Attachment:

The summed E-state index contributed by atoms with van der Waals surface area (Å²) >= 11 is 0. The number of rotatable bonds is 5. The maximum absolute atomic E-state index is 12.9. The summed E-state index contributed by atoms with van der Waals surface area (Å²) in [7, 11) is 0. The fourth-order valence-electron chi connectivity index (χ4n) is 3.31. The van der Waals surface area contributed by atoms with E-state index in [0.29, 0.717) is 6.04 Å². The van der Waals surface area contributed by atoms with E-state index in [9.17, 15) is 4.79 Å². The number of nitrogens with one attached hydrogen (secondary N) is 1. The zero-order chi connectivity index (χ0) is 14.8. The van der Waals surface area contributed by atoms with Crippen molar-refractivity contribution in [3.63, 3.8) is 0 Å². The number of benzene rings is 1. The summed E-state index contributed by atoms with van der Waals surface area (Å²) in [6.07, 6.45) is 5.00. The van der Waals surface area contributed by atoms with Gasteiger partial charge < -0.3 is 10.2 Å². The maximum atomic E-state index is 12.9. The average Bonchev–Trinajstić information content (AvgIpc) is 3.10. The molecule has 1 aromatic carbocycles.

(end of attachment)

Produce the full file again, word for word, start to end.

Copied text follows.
The summed E-state index contributed by atoms with van der Waals surface area (Å²) >= 11 is 0. The number of rotatable bonds is 5. The maximum absolute atomic E-state index is 12.9. The summed E-state index contributed by atoms with van der Waals surface area (Å²) in [7, 11) is 0. The fourth-order valence-electron chi connectivity index (χ4n) is 3.31. The van der Waals surface area contributed by atoms with E-state index in [0.29, 0.717) is 6.04 Å². The van der Waals surface area contributed by atoms with E-state index in [9.17, 15) is 4.79 Å². The number of nitrogens with one attached hydrogen (secondary N) is 1. The zero-order chi connectivity index (χ0) is 14.8. The van der Waals surface area contributed by atoms with Crippen molar-refractivity contribution in [3.63, 3.8) is 0 Å². The number of benzene rings is 1. The summed E-state index contributed by atoms with van der Waals surface area (Å²) in [6.07, 6.45) is 5.00. The van der Waals surface area contributed by atoms with Gasteiger partial charge < -0.3 is 10.2 Å². The maximum atomic E-state index is 12.9. The average Bonchev–Trinajstić information content (AvgIpc) is 3.10. The molecule has 1 aromatic carbocycles.